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No. 01-1158

In the Supreme Court of the United States

JAZZ PHOTO CORPORATION AND DYNATEC INTERNATIONAL, INC., PETITIONERS

v.

FUJI PHOTO FILM CO., LTD. ET AL.

ON PETITION FOR A WRIT OF CERTIORARI
TO THE UNITED STATES COURT OF APPEALS
FOR THE FEDERAL CIRCUIT

MEMORANDUM FOR THE FEDERAL RESPONDENT

THEODORE B. OLSON
Solicitor General
Counsel of Record
Department of Justice
Washington, D.C. 20530-0001
(202) 514-2217

QUESTION PRESENTED

Whether the patent law doctrine of exhaustion, which holds that the first sale of a patented article "exhausts the monopoly in that article and the patentee may not thereafter, by virtue of his patent, control the use or disposition of the article," United States v. Univis Lens Co., 316 U.S. 241, 250 (1942), applies when the patentee first sells the article in a foreign country.

In the Supreme Court of the United States

No. 01-1158

JAZZ PHOTO CORPORATION AND DYNATEC INTERNATIONAL, INC., PETITIONERS

v.

FUJI PHOTO FILM CO., LTD. ET AL.

ON PETITION FOR A WRIT OF CERTIORARI
TO THE UNITED STATES COURT OF APPEALS
FOR THE FEDERAL CIRCUIT

MEMORANDUM FOR THE FEDERAL RESPONDENT

Petitioners are in the business of purchasing used disposable cameras, refurbishing those cameras, and importing them for sale to consumers. See Pet. 4. Respondent, a leading manufacturer of disposable cameras, filed a complaint with the United States International Trade Commission (ITC) alleging that petitioners' importation of refurbished disposable cameras infringes its patents. Pet. 3. Before the ITC, petitioners did not dispute that the challenged disposable cameras would infringe respondent's patents if those cameras were being newly manufactured. Petitioners, however, relied on the affirmative defense of permissible "repair," which allows a product's owner to repair that product without infringing the patent holder's rights. Pet. 4, 7. The ITC agreed with respondent, holding that the changes made in the course of refurbishing the used cameras were so extensive that petitioners were "effectively recreating" the patented invention. Pet. App. 127a; see id. at 32a n.4. Accordingly, pursuant to Section 337 of the Tariff Act of 1930, 19 U.S.C. 1337 (1994 & Supp. V 1999), the ITC issued a General Exclusion Order that forbade cameras covered by respondent's patents from entering the United States for consumption. Pet. App. 160a-163a.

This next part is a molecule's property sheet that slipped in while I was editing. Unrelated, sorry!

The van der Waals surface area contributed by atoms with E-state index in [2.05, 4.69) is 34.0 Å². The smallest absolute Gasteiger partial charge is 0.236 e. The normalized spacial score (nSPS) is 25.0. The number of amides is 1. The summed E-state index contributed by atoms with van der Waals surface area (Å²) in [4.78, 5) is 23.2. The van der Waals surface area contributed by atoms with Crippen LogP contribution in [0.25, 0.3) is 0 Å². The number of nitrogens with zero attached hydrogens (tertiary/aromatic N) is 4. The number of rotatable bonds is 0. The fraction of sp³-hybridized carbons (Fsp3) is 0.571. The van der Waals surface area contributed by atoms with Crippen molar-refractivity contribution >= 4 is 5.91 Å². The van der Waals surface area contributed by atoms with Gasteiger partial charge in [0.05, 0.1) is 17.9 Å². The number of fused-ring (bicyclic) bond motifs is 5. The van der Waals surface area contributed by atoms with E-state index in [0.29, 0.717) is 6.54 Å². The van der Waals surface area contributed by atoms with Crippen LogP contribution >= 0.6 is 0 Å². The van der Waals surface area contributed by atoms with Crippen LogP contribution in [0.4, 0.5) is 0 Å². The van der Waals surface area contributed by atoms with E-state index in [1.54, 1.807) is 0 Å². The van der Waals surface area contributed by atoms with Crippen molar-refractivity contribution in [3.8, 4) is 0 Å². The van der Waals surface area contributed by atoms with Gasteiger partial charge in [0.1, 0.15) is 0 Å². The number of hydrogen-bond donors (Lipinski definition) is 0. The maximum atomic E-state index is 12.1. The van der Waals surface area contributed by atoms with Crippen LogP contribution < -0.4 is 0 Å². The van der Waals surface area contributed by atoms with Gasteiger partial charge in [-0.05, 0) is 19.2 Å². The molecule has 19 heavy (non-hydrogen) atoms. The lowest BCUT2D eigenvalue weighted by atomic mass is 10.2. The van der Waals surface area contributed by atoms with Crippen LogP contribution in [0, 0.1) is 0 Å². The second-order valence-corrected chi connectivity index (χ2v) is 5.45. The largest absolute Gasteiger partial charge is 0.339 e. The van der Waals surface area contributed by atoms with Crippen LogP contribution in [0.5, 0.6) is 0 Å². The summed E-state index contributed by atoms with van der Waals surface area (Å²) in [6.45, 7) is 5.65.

Petitioners sought review in the United States Court of Appeals for the Federal Circuit, which affirmed in part and reversed in part. Pet. App. 25a. Throughout the litigation, the parties focused on whether or not the cameras were permissibly repaired or were impermissibly recreated. The court of appeals held that the disputed cameras had been repaired, rather than reconstructed, but that the doctrine of "exhaustion" properly applies only to cameras "for which the United States patent right has been exhausted by first sale in the United States." Id. at 15a (emphasis added).

The parties had not briefed or raised any distinction between cameras that were first sold in this country and those first sold elsewhere (Pet. 6), and the distinction also was not raised in the ITC's investigation, hearing, initial decision, or final decision, Pet. 4. Nonetheless, that distinction's validity is the only question presented by the petition. Pet. i.

As a party in the proceedings below, the ITC is a respondent in this Court. See Sup. Ct. R. 12.6. The ITC, however, has not ruled on the issue of whether foreign sales exhaust domestic patent rights. Accordingly, the Commission does not take a position on whether review by this Court is warranted.

Respectfully submitted.

THEODORE B. OLSON
Solicitor General

MARCH 2002